LIU Kuo-sung (Guosong), Chaired Professor at National Taiwan Normal University
Peter F. Michelson, Luke Blossom Professor in the School of Humanities and Sciences; Physics Department Chair
Xiaoneng Yang, Consulting Professor, Center of East Asian Studies
From the dawn of the Space Age in the 1960s that led to the Apollo Landing on the Moon to the cosmological discoveries captured visually by space observatories and satellites, advances in our understanding of the universe have stimulated the imaginations and curiosities of people from around the globe. Beyond furthering our extraterrestrial knowledge, these scientific endeavors have led to profound cultural reverberations that transcend national and disciplinary boundaries. Presented by leading physicist Professor Peter Michelson and world-renowned artist Professor Liu Kuo-sung, this lecture will discuss the cultural implications of space exploration, specifically delving into its influence on artistic creation in China and beyond. This lecture will be moderated by Professor Xiaoneng Yang.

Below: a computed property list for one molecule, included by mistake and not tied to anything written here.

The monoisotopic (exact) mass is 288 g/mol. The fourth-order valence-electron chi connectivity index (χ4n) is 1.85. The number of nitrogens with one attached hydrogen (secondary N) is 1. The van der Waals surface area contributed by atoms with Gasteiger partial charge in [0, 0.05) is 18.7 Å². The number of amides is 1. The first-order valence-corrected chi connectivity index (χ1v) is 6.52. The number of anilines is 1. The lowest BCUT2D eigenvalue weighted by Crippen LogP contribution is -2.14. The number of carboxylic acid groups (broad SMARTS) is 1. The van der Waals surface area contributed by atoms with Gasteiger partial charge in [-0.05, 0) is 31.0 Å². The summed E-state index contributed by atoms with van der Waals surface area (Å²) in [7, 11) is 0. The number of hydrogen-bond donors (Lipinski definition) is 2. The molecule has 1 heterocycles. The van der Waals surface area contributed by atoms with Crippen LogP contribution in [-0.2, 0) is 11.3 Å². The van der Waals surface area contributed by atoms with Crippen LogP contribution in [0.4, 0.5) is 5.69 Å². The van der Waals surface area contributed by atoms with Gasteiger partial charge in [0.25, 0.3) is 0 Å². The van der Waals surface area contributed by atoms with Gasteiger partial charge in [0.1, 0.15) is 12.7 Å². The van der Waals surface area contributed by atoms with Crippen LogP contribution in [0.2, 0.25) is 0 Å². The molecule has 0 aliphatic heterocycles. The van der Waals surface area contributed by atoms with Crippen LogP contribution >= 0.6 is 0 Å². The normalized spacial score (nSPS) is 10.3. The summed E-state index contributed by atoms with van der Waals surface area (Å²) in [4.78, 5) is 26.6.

---Liu Kuo-sung (Guosong), Chaired Professor at National Taiwan Normal University, is universally recognized as one of the earliest and most important advocates and practitioners of modernist Chinese painting. Born in Bangbu, Anhui in 1932, he later graduated from the Fine Arts Department of National Taiwan Normal University in 1956. Professor Liu is one of the cofounders of Taiwan’s Fifth Moon Painting Society (Wuyue huahui). His works are collected by museums and art galleries in over 70 countries, and he has been featured in more than 100 solo exhibitions worldwide. He is the recipient of the China Arts Award and National Award for Arts in Taiwan.Peter F. Michelson is Luke Blossom Professor in the School of Humanities and Sciences and Physics Department Chair at Stanford University. His research is focused on observations of the Universe with the Fermi Gamma-Ray Space Telescope. He leads an international team that designed the Fermi telescope and utilizes it to observe and understand high-energy phenomena in the cosmos such as gamma-ray bursts that are thought to be generated by the births of black holes as well as diffuse emission that may contain signatures of the mysterious dark matter that makes up most of the mass of the Universe.Xiaoneng Yang, Consulting Professor for the Center of East Asian Studies at Stanford University, specializes in Chinese archaeology, history of art, and material culture. He has organized international exhibitions on subjects ranging from archeological discoveries to modern art. His recent publications include The Golden Age of Chinese Archaeology; New Perspectives on China’s Past; Reflections of Early China; Tracing the Past, Drawing the Future; and Hello, Shanghai.